real-home-repairThe title of this article may seem misplaced to some of you, as many people understand that the home inspection is typically a topic discussed with buyers not sellers.   While it is true that buyers in North Carolina almost always hire and pay for a home inspection after they are under contract with the seller, it however will almost certainly cost the seller money if the report comes back, lets say… “Less than stellar”.

A brief outline of a typical scenario here in the Raleigh market:  The buyer of a home, having just had to increase his offer price in a multiple offer situation finally wins the bidding war and goes under contract with the seller.  The buyer feels like they are paying top dollar for the home and wants to make sure that the home is in good condition, so they order and pay for a home inspection during the due diligence period.  The home inspector finds several issues and problems with the home and the buyer then asks the seller to (address/correct/repair) these items with licensed professionals.

Now the seller is caught.  He either has to make the repairs and pay for them or offer financial concessions.  While the seller is not legally obligated to do anything, the buyer also has the ability to walk away from the contract, which is the leverage the buyer will use to motivate the seller to making the repairs. “So what”, you say?  “Let the buyer walk!  Just sell the home again!”  Well just because the current buyer walked away and the seller did not make the repairs, does not get the seller off the hook from actually making these repairs. Depending on what was found in the report, these items may now become material facts that need to be disclosed to future buyers.  So the seller in this case still pays, by either lowering the price of the home, longer days on market, or paying professionals to make the corrections.

I also want to mention that the inspection report can look rather scary to some buyers just simply from the inspector’s protective language contained in the report.  As example, a home missing the small, $1, dollar anti-tip bracket on the dishwasher, can turn into a “death booby trap for newborns” by the time a buyer finishes reading the inspection report!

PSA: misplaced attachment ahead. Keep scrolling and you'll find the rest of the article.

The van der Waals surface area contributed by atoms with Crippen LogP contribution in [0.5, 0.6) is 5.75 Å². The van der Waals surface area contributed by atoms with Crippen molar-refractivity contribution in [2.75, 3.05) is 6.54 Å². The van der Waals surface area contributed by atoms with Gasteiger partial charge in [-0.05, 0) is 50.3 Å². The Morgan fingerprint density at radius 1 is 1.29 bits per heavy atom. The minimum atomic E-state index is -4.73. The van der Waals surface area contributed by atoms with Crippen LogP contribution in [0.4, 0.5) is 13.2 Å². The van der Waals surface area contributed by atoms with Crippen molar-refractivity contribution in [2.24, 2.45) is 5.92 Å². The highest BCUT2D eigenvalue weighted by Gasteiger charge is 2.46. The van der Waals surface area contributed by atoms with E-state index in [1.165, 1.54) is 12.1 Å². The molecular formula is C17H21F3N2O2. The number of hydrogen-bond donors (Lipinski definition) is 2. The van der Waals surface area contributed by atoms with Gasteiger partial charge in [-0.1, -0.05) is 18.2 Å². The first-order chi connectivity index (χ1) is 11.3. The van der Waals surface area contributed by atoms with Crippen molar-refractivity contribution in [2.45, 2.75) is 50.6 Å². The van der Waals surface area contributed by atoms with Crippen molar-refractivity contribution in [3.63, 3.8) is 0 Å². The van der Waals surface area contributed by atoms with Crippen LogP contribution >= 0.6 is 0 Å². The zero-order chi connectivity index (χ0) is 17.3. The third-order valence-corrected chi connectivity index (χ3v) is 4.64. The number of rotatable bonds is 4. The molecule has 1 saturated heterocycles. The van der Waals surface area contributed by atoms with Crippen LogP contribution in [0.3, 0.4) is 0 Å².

Which brings me to my point.  I always recommend for my sellers to get ahead of the home inspector by addressing common items that inspectors find PRIOR to putting the home on the market. In my 17 years’ experience of buying and selling homes, I can recite the top 20 or 25 things inspectors find and their language in the report.  So baring the truly big surprise items, I want to list a few of the simple things that sellers can do to make the inspection report much cleaner and the transaction go much smoother.

  • Change or clean Air Filters
  • Check all the batteries in the smoke detectors
  • Make sure EVERY light bulb works-especially exterior lights and spotlights
  • Replace missing switch or receptacle covers
  • Clean gutters and down spouts, and make sure run off is away from the home
  • Trim back and tree limbs or bushes so they are not touching the roof, or siding of the home
  • Keep foundation vents open
  • Have the HVAC system serviced and keep the records-have any legitimate repairs made now. Do not give the buyer “ammo” on this later.
  • Make sure the garage doors reverse with down pressure
  • Make sure all sinks shut off, and do not drip. If they do, fix now.
  • Go ahead and replace any “differed maintenance items” that are obvious…i.e. Rotten siding, fascia or trim.
  • If you have a gas fire place, make sure the pilot is lit and the fireplace functions. Repair NOW if necessary.

So these are just a sample of things that I suggest to sellers as I guide them towards successful transactions.  When I represent sellers, my goal is to help them sell for top dollar and in the shortest amount of time.  To help accomplish this we try to limit buyer surprises along the way and avoid giving buyers new found leverage after contract. Many times so much can be avoided, just by doing a little “preventative medicine”.

All the best, and let me know if I can help you or your friends buy or sell residential real estate!

Talk soon

Bo Burgwyn